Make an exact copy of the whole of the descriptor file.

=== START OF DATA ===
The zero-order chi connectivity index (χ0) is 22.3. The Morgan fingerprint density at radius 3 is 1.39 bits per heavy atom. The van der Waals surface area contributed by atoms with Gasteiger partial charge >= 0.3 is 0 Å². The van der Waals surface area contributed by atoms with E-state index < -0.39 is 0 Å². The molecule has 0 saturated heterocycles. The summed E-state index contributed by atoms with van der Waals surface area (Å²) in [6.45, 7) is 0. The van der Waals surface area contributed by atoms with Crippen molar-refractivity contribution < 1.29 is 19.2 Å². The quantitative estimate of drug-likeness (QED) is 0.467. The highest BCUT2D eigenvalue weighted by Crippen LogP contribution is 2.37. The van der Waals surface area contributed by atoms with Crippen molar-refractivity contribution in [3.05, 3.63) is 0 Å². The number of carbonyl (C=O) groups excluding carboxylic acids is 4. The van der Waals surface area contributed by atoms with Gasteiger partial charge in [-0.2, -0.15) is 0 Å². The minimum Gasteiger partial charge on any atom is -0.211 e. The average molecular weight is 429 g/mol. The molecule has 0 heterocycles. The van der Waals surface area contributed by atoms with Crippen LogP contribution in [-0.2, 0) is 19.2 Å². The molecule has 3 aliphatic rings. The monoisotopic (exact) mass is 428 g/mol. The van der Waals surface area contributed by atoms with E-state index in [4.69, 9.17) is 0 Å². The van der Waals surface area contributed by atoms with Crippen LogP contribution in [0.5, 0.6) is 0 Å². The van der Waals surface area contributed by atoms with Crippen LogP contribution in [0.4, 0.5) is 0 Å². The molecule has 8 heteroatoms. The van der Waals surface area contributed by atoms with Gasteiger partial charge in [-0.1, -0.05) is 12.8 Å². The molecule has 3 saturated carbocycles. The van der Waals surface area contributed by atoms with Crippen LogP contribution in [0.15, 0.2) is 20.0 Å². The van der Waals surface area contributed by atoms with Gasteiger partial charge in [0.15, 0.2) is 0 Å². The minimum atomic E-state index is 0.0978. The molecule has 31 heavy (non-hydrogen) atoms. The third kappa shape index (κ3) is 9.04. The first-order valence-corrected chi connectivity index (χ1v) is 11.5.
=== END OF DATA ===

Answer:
The zero-order chi connectivity index (χ0) is 22.3. The Morgan fingerprint density at radius 3 is 1.39 bits per heavy atom. The van der Waals surface area contributed by atoms with Gasteiger partial charge >= 0.3 is 0 Å². The van der Waals surface area contributed by atoms with E-state index < -0.39 is 0 Å². The molecule has 0 saturated heterocycles. The summed E-state index contributed by atoms with van der Waals surface area (Å²) in [6.45, 7) is 0. The van der Waals surface area contributed by atoms with Crippen molar-refractivity contribution < 1.29 is 19.2 Å². The quantitative estimate of drug-likeness (QED) is 0.467. The highest BCUT2D eigenvalue weighted by Crippen LogP contribution is 2.37. The van der Waals surface area contributed by atoms with Crippen molar-refractivity contribution in [3.05, 3.63) is 0 Å². The number of carbonyl (C=O) groups excluding carboxylic acids is 4. The van der Waals surface area contributed by atoms with Gasteiger partial charge in [-0.2, -0.15) is 0 Å². The minimum Gasteiger partial charge on any atom is -0.211 e. The average molecular weight is 429 g/mol. The molecule has 0 heterocycles. The van der Waals surface area contributed by atoms with Crippen LogP contribution in [-0.2, 0) is 19.2 Å². The molecule has 3 aliphatic rings. The monoisotopic (exact) mass is 428 g/mol. The van der Waals surface area contributed by atoms with E-state index in [4.69, 9.17) is 0 Å². The van der Waals surface area contributed by atoms with Crippen LogP contribution in [0.5, 0.6) is 0 Å². The van der Waals surface area contributed by atoms with Crippen LogP contribution in [0.4, 0.5) is 0 Å². The molecule has 8 heteroatoms. The van der Waals surface area contributed by atoms with Gasteiger partial charge in [-0.1, -0.05) is 12.8 Å². The molecule has 3 saturated carbocycles. The van der Waals surface area contributed by atoms with Crippen LogP contribution in [0.15, 0.2) is 20.0 Å². The van der Waals surface area contributed by atoms with Gasteiger partial charge in [0.15, 0.2) is 0 Å². The minimum atomic E-state index is 0.0978. The molecule has 31 heavy (non-hydrogen) atoms. The third kappa shape index (κ3) is 9.04. The first-order valence-corrected chi connectivity index (χ1v) is 11.5.